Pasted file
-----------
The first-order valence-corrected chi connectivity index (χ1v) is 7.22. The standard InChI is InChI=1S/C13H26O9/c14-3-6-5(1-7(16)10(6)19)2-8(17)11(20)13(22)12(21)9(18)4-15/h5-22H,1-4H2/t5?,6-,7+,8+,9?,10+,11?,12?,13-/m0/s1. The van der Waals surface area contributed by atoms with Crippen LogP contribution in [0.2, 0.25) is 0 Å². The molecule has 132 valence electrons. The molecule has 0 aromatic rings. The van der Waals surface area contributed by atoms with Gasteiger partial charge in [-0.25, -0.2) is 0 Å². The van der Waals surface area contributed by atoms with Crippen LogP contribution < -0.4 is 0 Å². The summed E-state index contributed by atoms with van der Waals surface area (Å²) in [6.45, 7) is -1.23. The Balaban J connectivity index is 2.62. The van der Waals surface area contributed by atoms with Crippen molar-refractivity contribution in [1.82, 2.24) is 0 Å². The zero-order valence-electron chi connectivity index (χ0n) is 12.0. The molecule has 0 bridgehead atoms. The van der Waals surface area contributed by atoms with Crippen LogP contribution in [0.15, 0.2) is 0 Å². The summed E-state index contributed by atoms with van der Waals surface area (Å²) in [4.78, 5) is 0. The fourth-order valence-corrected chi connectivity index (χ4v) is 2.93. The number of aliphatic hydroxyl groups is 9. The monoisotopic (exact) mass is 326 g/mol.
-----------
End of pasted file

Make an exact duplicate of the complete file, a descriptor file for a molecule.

The first-order valence-corrected chi connectivity index (χ1v) is 7.22. The standard InChI is InChI=1S/C13H26O9/c14-3-6-5(1-7(16)10(6)19)2-8(17)11(20)13(22)12(21)9(18)4-15/h5-22H,1-4H2/t5?,6-,7+,8+,9?,10+,11?,12?,13-/m0/s1. The van der Waals surface area contributed by atoms with Crippen LogP contribution in [0.2, 0.25) is 0 Å². The molecule has 132 valence electrons. The molecule has 0 aromatic rings. The van der Waals surface area contributed by atoms with Gasteiger partial charge in [-0.25, -0.2) is 0 Å². The van der Waals surface area contributed by atoms with Crippen LogP contribution < -0.4 is 0 Å². The summed E-state index contributed by atoms with van der Waals surface area (Å²) in [6.45, 7) is -1.23. The Balaban J connectivity index is 2.62. The van der Waals surface area contributed by atoms with Crippen molar-refractivity contribution in [1.82, 2.24) is 0 Å². The zero-order valence-electron chi connectivity index (χ0n) is 12.0. The molecule has 0 bridgehead atoms. The van der Waals surface area contributed by atoms with Crippen LogP contribution in [0.15, 0.2) is 0 Å². The summed E-state index contributed by atoms with van der Waals surface area (Å²) in [4.78, 5) is 0. The fourth-order valence-corrected chi connectivity index (χ4v) is 2.93. The number of aliphatic hydroxyl groups is 9. The monoisotopic (exact) mass is 326 g/mol.